Died suddenly: Indie rock producer, performer Steve Albini, 61

by WorldTribune Staff / 247 Real News May 9, 2024

Steve Albini, a long-time indie rock producer and performer, died suddenly of a heart attack on May 7, staff at his recording studio Electrical Audio confirmed to Pitchfork. He was 61.

Steve Albini

Albini’s death was unexpected as he was preparing to tour as the frontman for the band Shellac. Shellac’s first album in a decade, To All Trains, is scheduled for release next week.

When asked how his career would be regarded if he ever retired, Albini recently told The Guardian: “I don’t give a shit. I’m doing it, and that’s what matters to me—the fact that I get to keep doing it. That’s the whole basis of it. I was doing it yesterday, and I’m gonna do it tomorrow, and I’m gonna carry on doing it.”

Albini was also an advocate for the Covid vaccine.

Pitchfork noted: “Albini was a legend of the recording studio, though he preferred the term ‘engineer’ to ‘producer.’ He recorded Nirvana’s In Utero, Pixies’ Surfer Rosa, PJ Harvey’s Rid of Me, and countless more classic albums, and remained an outspoken critic of exploitative music industry practices.”

Albini was a controversial figure as Pitchfork noted he was linked to provocative band names (Rapeman, Run N***er Run), song titles ( “Pray I Don’t Kill You F***ot,” “My Black Ass”), and offhand statements (“I want to strangle Odd Future”). While he refused to apologize for his choice in names and jokes, in Michael Azerrad’s 2001 book Our Band Could Be Your Life, Albini made it clear that he believed his real stances on race, gender, LGBTQ rights, and politics were obvious. “I have less respect for the man who bullies his girlfriend and calls her ‘Ms’ than a guy who treats women reasonably and respectfully and calls them ‘Yo! Bitch,’” Albini told Azerrad. “The point of all this is to change the way you live your life, not the way you speak.”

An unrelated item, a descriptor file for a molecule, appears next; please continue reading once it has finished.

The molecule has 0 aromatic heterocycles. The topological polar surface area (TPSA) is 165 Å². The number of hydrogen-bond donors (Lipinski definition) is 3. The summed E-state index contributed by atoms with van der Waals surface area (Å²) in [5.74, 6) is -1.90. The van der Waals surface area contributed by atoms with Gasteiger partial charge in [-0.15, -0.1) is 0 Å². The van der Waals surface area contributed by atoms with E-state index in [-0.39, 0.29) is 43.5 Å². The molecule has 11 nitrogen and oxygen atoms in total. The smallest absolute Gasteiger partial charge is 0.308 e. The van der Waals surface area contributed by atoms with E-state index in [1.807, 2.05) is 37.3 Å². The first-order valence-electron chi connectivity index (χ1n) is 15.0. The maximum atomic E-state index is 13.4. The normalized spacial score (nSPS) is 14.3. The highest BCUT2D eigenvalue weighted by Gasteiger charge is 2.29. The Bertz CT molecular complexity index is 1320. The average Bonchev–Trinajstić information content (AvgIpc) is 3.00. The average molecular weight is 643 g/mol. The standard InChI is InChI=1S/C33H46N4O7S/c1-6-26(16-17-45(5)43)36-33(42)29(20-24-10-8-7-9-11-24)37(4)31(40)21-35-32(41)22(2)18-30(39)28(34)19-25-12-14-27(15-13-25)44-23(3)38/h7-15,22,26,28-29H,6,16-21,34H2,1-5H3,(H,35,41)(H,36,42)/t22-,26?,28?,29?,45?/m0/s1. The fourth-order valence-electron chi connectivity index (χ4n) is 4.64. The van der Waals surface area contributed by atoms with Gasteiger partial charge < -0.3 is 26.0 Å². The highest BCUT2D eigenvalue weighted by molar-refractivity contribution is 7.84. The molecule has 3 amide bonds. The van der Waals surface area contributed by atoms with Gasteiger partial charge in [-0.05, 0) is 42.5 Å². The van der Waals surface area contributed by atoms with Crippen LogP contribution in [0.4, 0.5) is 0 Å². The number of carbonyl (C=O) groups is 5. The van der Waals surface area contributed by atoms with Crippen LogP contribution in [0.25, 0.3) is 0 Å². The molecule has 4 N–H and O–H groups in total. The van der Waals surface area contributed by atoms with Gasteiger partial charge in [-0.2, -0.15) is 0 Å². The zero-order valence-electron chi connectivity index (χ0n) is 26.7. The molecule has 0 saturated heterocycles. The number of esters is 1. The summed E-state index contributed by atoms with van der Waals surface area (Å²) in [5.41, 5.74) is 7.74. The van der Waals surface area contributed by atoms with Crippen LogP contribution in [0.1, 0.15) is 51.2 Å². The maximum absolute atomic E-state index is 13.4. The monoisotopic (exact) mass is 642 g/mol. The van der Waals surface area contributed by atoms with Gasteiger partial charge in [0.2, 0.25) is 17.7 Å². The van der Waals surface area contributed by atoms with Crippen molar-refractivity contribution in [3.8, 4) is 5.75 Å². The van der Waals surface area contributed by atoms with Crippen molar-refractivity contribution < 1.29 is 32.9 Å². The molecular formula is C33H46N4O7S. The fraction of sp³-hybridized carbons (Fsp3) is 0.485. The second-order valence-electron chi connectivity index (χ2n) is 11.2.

Later in life, Pitchfork noted, Albini repeatedly apologized for his past controversies, realizing that intent and moral clarity went only so far.

“A lot of things I said and did from an ignorant position of comfort and privilege are clearly awful and I regret them. It’s nobody’s obligation to overlook that, and I do feel an obligation to redeem myself,” Albini wrote on X in 2021. “If anything, we were trying to underscore the banality, the everyday nonchalance toward our common history with the atrocious, all while laboring under the tacit *mistaken* notion that things were getting better. I’m overdue for a conversation about my role in inspiring ‘edgelord’ shit. Believe me, I’ve met my share of punishers at gigs and I sympathize with anybody who isn’t me but still had to suffer them.”

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